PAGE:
Delarai has been having a hard time lately. She moved to a small village in Belgium with her family not long ago. She misses her friends in California. To add to all of that stress, everyone is fearful of the Coronavirus. How can Delarai make friends when they are sitting so far away? As she arrives home after school and opens the door, the sweet smell of rose and pistachio fills her nostrils. That smell could only mean one thing: Nan-e Nokhodchi cookies for the Persian New Year! Delarai runs into the house and drops her books on the sofa. “Mummy? Is it really Nowruz already?!” she shouts with excitement. "What's Nowruz?" Delarai's five-year-old sister Annalisa asks, running in behind her, out of breath. Delarai turns and smiles at her sister, “It's the Persian New Year, and it means spring is here!” she exclaims. Annalisa thinks hard, trying to remember what Nowruz was like. “Is that when we jump over the fire?” she asks. “Kind of,” says Delarai, laughing, “That's the holiday starting things off, it is called Chahar Shanbe Suri!” “That's right,” Mummy says, “Great memory! Do you remember where that tradition comes from?” Delarai scrunches up her face, thinking. “I think it's about burning away all the bad stuff in our lives. I'm so excited! It's so much fun to jump over the fire with everyone, even though it is a little bit scary. Is it almost time to do it this year?” “Yes, darling, but this year because of coronavirus, we have to be more careful than usual. We cannot gather with other Iranians to do this as a group. We must stay safe, but I will ask Papa to put together some fire in the backyard and we can still celebrate together. You can even bring one friend from school, now that Belgium will allow it! For Nowruz, we can also see family and friends if we stay safely in our social distancing bubbles.” “But Mummy, I have a hard time just choosing one friend,” Annalisa moans, “I want to invite Benaya, and Louise, and Dana, and Jasmine...” Delarai shrugs her shoulders, “I don't want to invite anyone Mummy, I don't have any friends at school,” she says, sighing sadly. “We still have time to figure something out, honey. Now, we need to get busy doing khooneh tekooni, cleaning the house. Would you like to help me out?” As they clean, Delarai tells her mom about her latest school assignment from her teacher, Madame Caroline. The essay topic is to talk about how your family is celebrating a certain tradition differently in the times of corona. “You should write about Nowruz for your essay,” Mummy suggests. “That's a perfect idea!” Delarai says, excitedly. The next day at school, when Madame Caroline calls on Delarai to read, butterflies instantly erupt in her stomach. She stands up from her desk, swallowing her nerves, and gathers her courage. “How my family celebrates Nowruz in the times of corona: “Every year on the exact day of the Spring Equinox, the whole family gathers to celebrate Nowruz. Everyone in our family helps to prepare the house and puts on new clothes. By doing this spring cleaning, we wash away the bad things from the previous year and prepare for better things to come in the new year. In the evening of the last Wednesday before Nowruz, bonfires are lit and we all jump over the flames. The flames burn away sickness and bad luck and it is the warmest memory that continues in the rest of the year. After that, every family member comes and sits together around a special table called the ‘Haft-Seen', which means ‘seven S's'. On it, there are seven special objects, all of which begin with the ‘s' sound in the Farsi language and which symbolise something meaningful for the coming year.” Madame Caroline approaches Delarai and asks her what part of Nowruz she loves the most. Delarai thinks for a moment. She wants to say that the best part is getting presents for thirteen days straight, but that this year will be different because they cannot visit anyone. Usually, for Nowruz, they get to visit all family members and friends that they might have not seen for a while. Suddenly Delarai remembers that there is one part of Nowruz that even coronavirus cannot take away. Her great-grandmother always said that Nowruz is not Nowruz if someone leaves the celebrations with a heavy heart. Yes, Delarai thinks, this is the best part of Nowruz: trying to bring a smile to everybody's face. That is the core beauty of Nowruz. You forget about all of your negative thoughts and feelings and help others forget theirs too. You give them all away to the fire. Then you have a fresh space for your good thoughts, good deeds, and good actions.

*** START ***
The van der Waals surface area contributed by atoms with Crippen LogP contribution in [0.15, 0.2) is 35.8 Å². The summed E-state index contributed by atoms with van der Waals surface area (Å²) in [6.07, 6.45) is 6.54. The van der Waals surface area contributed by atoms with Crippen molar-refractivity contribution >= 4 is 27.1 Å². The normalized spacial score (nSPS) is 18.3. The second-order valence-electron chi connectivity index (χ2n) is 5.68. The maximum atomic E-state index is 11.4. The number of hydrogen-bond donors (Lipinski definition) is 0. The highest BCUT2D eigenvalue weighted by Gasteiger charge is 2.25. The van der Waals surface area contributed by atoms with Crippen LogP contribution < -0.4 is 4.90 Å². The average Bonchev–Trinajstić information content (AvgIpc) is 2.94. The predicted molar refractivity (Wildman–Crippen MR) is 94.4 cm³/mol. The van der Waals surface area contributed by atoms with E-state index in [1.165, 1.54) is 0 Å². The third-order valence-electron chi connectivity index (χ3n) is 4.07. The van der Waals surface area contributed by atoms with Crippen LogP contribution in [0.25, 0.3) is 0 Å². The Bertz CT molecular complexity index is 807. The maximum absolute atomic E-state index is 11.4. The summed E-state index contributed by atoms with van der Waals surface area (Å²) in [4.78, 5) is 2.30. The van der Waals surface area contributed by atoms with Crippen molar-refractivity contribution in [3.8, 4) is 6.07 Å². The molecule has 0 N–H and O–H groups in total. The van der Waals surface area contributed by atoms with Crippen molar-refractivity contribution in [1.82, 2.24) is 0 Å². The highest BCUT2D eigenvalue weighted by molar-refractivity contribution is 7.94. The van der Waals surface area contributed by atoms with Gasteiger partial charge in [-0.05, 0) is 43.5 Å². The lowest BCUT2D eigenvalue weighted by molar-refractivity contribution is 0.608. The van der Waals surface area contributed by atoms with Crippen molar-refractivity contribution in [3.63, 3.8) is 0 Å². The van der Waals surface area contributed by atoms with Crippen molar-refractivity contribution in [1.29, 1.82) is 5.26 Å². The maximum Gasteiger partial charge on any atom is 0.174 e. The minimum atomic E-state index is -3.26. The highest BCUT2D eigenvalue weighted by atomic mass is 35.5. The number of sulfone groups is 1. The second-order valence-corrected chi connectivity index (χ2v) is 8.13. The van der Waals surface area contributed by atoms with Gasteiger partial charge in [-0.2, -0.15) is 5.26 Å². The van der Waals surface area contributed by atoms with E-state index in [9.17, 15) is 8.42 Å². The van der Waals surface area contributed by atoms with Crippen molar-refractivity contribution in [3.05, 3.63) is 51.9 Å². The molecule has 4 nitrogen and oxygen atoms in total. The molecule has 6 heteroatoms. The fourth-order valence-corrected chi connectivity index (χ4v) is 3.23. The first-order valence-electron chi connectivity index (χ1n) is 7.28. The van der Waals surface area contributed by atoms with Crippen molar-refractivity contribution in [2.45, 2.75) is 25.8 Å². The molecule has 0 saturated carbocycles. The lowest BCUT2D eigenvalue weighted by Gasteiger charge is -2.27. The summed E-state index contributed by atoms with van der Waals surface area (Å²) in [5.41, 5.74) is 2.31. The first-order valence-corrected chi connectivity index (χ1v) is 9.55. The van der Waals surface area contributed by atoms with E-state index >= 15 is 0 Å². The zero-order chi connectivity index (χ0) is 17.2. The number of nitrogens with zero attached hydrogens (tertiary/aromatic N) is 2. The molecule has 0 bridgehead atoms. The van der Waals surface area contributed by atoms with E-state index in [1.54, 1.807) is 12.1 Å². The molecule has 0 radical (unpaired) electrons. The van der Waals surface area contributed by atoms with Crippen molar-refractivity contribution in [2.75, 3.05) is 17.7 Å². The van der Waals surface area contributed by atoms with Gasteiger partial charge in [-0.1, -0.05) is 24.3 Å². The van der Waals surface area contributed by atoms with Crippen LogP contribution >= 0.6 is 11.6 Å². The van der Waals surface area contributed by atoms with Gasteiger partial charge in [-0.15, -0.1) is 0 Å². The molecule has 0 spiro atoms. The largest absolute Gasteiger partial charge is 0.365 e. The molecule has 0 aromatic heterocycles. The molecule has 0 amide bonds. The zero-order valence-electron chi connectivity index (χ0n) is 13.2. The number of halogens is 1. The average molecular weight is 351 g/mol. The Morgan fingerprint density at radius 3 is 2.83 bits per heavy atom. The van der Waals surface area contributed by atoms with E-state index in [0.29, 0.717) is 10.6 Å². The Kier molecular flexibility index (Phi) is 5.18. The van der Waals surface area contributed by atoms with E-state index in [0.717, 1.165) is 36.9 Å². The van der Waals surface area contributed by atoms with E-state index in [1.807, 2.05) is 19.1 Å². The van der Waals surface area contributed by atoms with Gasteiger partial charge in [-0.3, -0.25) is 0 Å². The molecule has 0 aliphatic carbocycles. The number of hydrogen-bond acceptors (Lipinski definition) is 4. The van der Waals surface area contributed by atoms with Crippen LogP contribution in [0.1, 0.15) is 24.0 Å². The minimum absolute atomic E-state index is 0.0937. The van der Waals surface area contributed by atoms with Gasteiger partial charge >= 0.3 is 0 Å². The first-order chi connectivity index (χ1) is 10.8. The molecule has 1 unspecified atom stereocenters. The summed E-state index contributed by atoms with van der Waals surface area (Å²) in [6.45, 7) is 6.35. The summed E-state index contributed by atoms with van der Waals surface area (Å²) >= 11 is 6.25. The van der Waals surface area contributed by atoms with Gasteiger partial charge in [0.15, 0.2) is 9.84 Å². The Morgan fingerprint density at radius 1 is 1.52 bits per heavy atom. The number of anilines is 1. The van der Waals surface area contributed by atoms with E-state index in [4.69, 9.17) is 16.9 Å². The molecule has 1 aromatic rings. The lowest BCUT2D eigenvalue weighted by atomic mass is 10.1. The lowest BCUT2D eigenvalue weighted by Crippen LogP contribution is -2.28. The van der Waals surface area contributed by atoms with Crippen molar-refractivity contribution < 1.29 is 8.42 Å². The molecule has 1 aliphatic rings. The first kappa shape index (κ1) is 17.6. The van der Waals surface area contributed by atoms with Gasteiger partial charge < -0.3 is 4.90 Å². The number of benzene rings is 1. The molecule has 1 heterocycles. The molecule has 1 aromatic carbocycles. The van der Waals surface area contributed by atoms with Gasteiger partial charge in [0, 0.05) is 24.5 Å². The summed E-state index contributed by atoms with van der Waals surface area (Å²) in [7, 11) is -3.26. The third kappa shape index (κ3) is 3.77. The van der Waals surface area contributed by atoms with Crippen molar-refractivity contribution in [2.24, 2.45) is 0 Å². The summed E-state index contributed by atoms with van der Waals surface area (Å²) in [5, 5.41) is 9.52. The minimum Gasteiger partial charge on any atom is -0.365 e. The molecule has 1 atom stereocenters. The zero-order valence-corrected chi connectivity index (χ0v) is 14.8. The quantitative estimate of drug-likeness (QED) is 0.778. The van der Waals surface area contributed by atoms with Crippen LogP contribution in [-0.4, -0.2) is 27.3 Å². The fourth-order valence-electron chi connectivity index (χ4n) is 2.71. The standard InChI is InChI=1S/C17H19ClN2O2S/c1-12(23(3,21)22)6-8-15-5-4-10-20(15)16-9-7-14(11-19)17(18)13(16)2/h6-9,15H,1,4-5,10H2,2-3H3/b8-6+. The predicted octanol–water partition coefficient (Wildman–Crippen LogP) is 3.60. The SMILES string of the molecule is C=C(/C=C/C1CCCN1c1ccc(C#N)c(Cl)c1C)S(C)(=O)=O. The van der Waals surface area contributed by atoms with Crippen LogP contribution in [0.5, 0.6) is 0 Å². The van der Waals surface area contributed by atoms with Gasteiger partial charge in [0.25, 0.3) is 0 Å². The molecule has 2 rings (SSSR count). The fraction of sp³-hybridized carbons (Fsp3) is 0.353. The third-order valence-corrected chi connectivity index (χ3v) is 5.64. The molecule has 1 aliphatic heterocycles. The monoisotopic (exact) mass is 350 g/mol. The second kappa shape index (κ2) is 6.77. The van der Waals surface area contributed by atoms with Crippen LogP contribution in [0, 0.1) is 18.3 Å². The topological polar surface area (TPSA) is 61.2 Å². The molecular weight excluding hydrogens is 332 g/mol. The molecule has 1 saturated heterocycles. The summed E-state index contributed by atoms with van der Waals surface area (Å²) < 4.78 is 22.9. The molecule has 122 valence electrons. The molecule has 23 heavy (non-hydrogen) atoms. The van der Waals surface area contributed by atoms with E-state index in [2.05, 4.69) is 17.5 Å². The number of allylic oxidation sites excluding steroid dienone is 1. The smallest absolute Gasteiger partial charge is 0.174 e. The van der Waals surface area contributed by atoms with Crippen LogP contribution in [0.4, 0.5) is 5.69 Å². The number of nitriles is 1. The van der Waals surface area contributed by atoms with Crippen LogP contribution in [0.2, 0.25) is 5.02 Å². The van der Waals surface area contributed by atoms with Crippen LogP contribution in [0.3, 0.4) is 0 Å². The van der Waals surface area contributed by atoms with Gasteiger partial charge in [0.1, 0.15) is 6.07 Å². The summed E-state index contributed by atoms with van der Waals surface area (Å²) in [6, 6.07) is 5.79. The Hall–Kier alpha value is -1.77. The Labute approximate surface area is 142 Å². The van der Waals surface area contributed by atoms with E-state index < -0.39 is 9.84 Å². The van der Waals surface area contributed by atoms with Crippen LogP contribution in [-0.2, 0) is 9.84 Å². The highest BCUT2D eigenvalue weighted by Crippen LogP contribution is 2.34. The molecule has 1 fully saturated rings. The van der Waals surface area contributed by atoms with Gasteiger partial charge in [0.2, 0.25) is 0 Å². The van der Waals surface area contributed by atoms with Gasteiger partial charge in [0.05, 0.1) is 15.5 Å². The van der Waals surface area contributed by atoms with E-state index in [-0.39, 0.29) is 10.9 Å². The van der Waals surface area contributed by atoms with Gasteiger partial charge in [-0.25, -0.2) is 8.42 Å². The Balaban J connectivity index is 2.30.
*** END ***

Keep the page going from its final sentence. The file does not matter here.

By the age of 5, I already attended a fair share of quincenearas and knew by then that I did not want to have a traditional 15th birthday celebrated by my Mexican culture. Wearing extravagant gowns with lace trims wasn't my style. I'd rather don a Jedi robe and in lieu of a flower bouquet, I'd carry a lightsaber. My parents, partially to blame for my love of all things Star Wars, gave me the middle name Leia, after Princess Leia. I was a freshman in high school and college and was turning 15 in 2020. My family kept trying to persuade me to have a quinceanera, even trying to coax me into having an 18th Birthday celebration, customary in my Filipino culture. Despite their persistence, they caved in and built the Star Wars themed party I dreamt of, including personalized lightsabers down to handcrafted Baby Yoda ears to wear, to be followed by a Disneyland trip. March, Friday the 13th, a day before my party, there was news about quarantine for this thing they referred to as Covid-19. All that meant to me was my party and trip were canceled. It was spent binging Star Wars to peel our eyes off of the coverage of COVID. We soon realized much was unknown, except for the numbers–numbers of infected, number of countries with outbreaks, number of dead. Numbers were something I loved, math was my favorite subject; solving equations or analyzing statistics. I've never been more scared of numbers. School announced we were doing distance learning and it became a reality, it wasn't just my birthday that came to a halt, everything I normally loved doing was put on pause. Everyone thought it would be 2 weeks, an early spring break. Two weeks became a month, a month became two. and then the rest of the year. It was when our school issued Chromebooks to learn from the safety of our homes that it cemented—2020 history included life in a pandemic. Online school brought challenges: I dreaded someone noticing I was still in my PJs, secretly trying to scarf down breakfast while in class, or dozing off because of the comfort of doing school at home. Uncomfortable desks and creaking chairs were something I thought I would never miss. I longed to hear the chitter-chatter of my classmates, instead of the silence of muted mics. There's a pang of guilt for feeling my world has turned upside down; it's not even remotely comparable to what others go through. Before the pandemic, my only worries were maintaining a 4.0GPA, working towards my AA degree, and meticulously planning that perfect 15th birthday. Instead, I was consumed with worry over things I never thought I'd agonize over. Extreme germaphobe tendencies of my mom plastered on sticky notes were instilled in me, I worried about what germs were harbored on each inanimate object I touched (or even just barely grazed). I felt like I was constantly washing my hands to the tune of Happy Birthday, a reminder that my celebrations were called off, not to mention the constant washing made my eczema flare-up. My hands were dry and itchy, burning when I would apply hand sanitizer for what felt like the 100th time that day. Breathing in another person's air became my worst fear as the CDC reported how the coronavirus spread. It shouldn't be an issue because I wasn't going anywhere, but my father's a correctional officer-a frontline worker. Every night we had a longstanding tradition; I would sneak to the room right before he fell asleep, and put one of my stuffed animals next to my dad as I kissed him goodnight. However, that petrifying word, numbers, haunted me at home. A great number of staff and inmates were infected. Anxiously, I would refresh the website that tracked cases at his work, praying we wouldn't see an increase. The news reported many frontline workers were making makeshift homes away from homes to protect loved ones. Our family just couldn't fathom the idea of dad living away from home. Hugs became air hugs. No cuddling together on the couch. Goodnight kisses turned into video calls as we made that heartbreaking decision because my mom and I both had underlying health conditions. My world became all about screen time. School had turned into Zoom meetings, visits with my sister and nieces who lived just a walk away were now on FaceTime, hanging out with friends in person became video gaming together online, and to be informed with the outside world, I was now consuming more television and social media than ever. My Sweet 16th was another quarantined birthday, which also meant the pandemic reached over a year! However, there's that glimmer of hope as I received my COVID vaccine. For a sense of normalcy, I get dressed up as if I'm going physically somewhere to meet online. I believe in science and chose to make the best of what I can do from the safety of my home and my newly transformed room my parents did for me to make things just a little bit easier. After all, I'm now spending so much time there, we might as well make the most ideal space for me to be in!